JD-S moves court against land deals probe panel

Tuesday, December 14, 2010

BANGALORE - The Janata Dal-Secular has moved the high court for axing the one-man panel set up by Karnataka’s Bharatiya Janata Party (BJP) government to probe land scams.

The JD-S has appealed to the court to direct the government to allow the Lok Ayukta (ombudsman) to conduct the probe into the scams which allegedly involve Chief Minister B.S. Yeddyurappa.

This is the second petition in the high court seeking its intervention to allow the Lok Ayukta to investigate the scandals.

The JD-S had Nov 18 filed a complaint with Lok Ayukta, N. Santosh Hegde, a retired Supreme Court judge, against Yeddyurappa alleging he had favoured his kin with prime land allotment in and around Bangalore.

Four days later, the Yeddyurappa government announced setting up of a judicial enquiry by B. Padmaraja, a retired judge of the Karnataka High Court, into major land deals since 1995.

The Padmaraja panel has been asked to probe ‘denotification’ of land (freeing from government control) by the Karnataka Industrial Area Development Board (KIADB) and allotment of sites by the Bangalore Development Authority.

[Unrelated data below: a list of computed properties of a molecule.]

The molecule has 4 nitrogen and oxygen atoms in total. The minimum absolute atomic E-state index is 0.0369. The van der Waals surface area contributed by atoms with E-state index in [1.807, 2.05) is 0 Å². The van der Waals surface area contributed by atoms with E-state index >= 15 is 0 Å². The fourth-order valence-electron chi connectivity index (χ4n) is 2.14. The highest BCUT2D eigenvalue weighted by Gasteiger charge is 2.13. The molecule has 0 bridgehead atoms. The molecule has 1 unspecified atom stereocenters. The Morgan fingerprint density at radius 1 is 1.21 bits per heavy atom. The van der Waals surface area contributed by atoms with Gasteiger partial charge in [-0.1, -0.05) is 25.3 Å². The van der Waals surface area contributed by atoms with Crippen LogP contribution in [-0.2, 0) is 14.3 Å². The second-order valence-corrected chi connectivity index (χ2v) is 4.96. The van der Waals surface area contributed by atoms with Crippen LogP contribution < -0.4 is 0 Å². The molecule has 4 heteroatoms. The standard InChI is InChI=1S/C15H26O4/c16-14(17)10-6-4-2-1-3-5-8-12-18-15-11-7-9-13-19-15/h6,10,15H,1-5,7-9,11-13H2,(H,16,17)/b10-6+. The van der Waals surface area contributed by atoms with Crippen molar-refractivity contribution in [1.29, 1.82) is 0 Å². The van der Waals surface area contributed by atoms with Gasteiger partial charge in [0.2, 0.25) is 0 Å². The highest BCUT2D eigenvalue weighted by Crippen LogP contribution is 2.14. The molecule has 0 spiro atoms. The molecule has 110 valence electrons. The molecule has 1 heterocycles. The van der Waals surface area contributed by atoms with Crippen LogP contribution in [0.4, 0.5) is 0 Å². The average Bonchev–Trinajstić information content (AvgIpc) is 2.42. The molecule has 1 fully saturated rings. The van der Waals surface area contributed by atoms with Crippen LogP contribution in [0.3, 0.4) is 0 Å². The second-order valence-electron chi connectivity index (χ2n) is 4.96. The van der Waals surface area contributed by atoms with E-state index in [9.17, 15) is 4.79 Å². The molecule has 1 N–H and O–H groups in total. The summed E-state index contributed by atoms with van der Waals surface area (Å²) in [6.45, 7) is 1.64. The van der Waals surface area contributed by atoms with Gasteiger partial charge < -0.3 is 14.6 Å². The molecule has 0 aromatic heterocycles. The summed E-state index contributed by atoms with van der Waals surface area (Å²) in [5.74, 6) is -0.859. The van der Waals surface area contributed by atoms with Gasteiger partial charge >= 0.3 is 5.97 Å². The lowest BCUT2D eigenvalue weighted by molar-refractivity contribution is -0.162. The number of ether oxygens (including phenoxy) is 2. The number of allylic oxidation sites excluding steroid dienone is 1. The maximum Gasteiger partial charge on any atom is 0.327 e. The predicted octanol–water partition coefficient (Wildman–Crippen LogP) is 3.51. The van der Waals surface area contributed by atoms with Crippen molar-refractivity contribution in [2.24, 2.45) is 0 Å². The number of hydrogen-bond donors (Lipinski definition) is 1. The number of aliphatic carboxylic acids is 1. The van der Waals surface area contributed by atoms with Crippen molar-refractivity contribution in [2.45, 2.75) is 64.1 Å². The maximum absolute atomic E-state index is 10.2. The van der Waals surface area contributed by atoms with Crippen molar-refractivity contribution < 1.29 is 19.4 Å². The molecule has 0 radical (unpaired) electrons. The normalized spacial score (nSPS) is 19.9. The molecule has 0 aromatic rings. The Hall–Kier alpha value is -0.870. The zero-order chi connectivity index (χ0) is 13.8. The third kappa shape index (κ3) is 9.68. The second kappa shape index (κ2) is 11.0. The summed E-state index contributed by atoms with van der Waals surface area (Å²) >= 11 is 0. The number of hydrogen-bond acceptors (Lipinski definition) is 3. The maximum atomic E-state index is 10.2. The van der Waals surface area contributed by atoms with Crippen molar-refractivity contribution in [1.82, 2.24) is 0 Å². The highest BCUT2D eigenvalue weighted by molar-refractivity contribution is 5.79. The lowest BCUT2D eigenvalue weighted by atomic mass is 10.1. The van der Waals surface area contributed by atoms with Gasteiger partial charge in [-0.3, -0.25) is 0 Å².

An upset Hegde told the government that its action was illegal as cases he was investigating cannot be handed over to another probe panel without his consent.

The government modified its orders saying the Padmaraja panel will probe only the cases not being investigated by Lok Ayukta.

However, there is no clarity on whether the modified order excludes the cases mentioned in the Nov 18 JD-S complaint to Hegde.

Hegde has taken the stand that he will not comment on this particular issue as a public interest petition had been filed in the high court seeking that land scams should be investigated Lok Ayukta.

The PIL has been filed by a Bangalore advocate.

The JD-S petition, filed late Monday by party spokesperson Y.S.V. Datta, contended that Yeddyurappa ordered the judicial probe with ‘malafide’ intention as Lok Ayukta had already commenced the investigation.

The high court is likely to fix a date for hearing Wednesday.

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